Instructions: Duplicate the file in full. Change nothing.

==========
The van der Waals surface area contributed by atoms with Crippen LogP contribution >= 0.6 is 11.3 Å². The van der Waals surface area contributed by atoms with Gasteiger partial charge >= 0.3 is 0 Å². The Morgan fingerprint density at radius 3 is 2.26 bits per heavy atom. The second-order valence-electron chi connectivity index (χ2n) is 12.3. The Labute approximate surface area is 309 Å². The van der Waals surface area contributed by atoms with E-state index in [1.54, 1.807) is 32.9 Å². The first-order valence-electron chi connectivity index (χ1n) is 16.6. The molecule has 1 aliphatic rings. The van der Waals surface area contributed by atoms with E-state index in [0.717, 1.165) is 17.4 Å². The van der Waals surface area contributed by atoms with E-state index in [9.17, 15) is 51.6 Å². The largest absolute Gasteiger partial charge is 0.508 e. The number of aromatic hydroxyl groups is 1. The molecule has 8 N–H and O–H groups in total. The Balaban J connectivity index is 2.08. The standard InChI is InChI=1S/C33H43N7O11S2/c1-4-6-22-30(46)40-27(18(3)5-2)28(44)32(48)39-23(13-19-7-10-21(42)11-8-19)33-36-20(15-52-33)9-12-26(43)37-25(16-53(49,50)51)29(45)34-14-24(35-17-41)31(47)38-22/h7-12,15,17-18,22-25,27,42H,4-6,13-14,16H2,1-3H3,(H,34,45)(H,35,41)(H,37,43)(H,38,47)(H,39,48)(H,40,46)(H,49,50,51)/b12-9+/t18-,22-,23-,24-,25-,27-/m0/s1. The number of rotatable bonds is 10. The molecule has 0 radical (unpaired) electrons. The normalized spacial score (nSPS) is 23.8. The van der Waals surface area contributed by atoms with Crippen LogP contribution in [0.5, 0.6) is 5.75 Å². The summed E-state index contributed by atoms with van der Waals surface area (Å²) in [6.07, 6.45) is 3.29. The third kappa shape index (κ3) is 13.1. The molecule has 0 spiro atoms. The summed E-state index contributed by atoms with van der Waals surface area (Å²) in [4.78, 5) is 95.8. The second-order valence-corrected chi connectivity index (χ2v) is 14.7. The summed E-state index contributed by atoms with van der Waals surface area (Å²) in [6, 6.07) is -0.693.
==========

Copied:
The van der Waals surface area contributed by atoms with Crippen LogP contribution >= 0.6 is 11.3 Å². The van der Waals surface area contributed by atoms with Gasteiger partial charge >= 0.3 is 0 Å². The Morgan fingerprint density at radius 3 is 2.26 bits per heavy atom. The second-order valence-electron chi connectivity index (χ2n) is 12.3. The Labute approximate surface area is 309 Å². The van der Waals surface area contributed by atoms with E-state index in [1.54, 1.807) is 32.9 Å². The first-order valence-electron chi connectivity index (χ1n) is 16.6. The molecule has 1 aliphatic rings. The van der Waals surface area contributed by atoms with E-state index in [0.717, 1.165) is 17.4 Å². The van der Waals surface area contributed by atoms with E-state index in [9.17, 15) is 51.6 Å². The largest absolute Gasteiger partial charge is 0.508 e. The number of aromatic hydroxyl groups is 1. The molecule has 8 N–H and O–H groups in total. The Balaban J connectivity index is 2.08. The standard InChI is InChI=1S/C33H43N7O11S2/c1-4-6-22-30(46)40-27(18(3)5-2)28(44)32(48)39-23(13-19-7-10-21(42)11-8-19)33-36-20(15-52-33)9-12-26(43)37-25(16-53(49,50)51)29(45)34-14-24(35-17-41)31(47)38-22/h7-12,15,17-18,22-25,27,42H,4-6,13-14,16H2,1-3H3,(H,34,45)(H,35,41)(H,37,43)(H,38,47)(H,39,48)(H,40,46)(H,49,50,51)/b12-9+/t18-,22-,23-,24-,25-,27-/m0/s1. The number of rotatable bonds is 10. The molecule has 0 radical (unpaired) electrons. The normalized spacial score (nSPS) is 23.8. The van der Waals surface area contributed by atoms with Crippen LogP contribution in [0.5, 0.6) is 5.75 Å². The summed E-state index contributed by atoms with van der Waals surface area (Å²) in [6.07, 6.45) is 3.29. The third kappa shape index (κ3) is 13.1. The molecule has 0 spiro atoms. The summed E-state index contributed by atoms with van der Waals surface area (Å²) in [4.78, 5) is 95.8. The second-order valence-corrected chi connectivity index (χ2v) is 14.7. The summed E-state index contributed by atoms with van der Waals surface area (Å²) in [6, 6.07) is -0.693.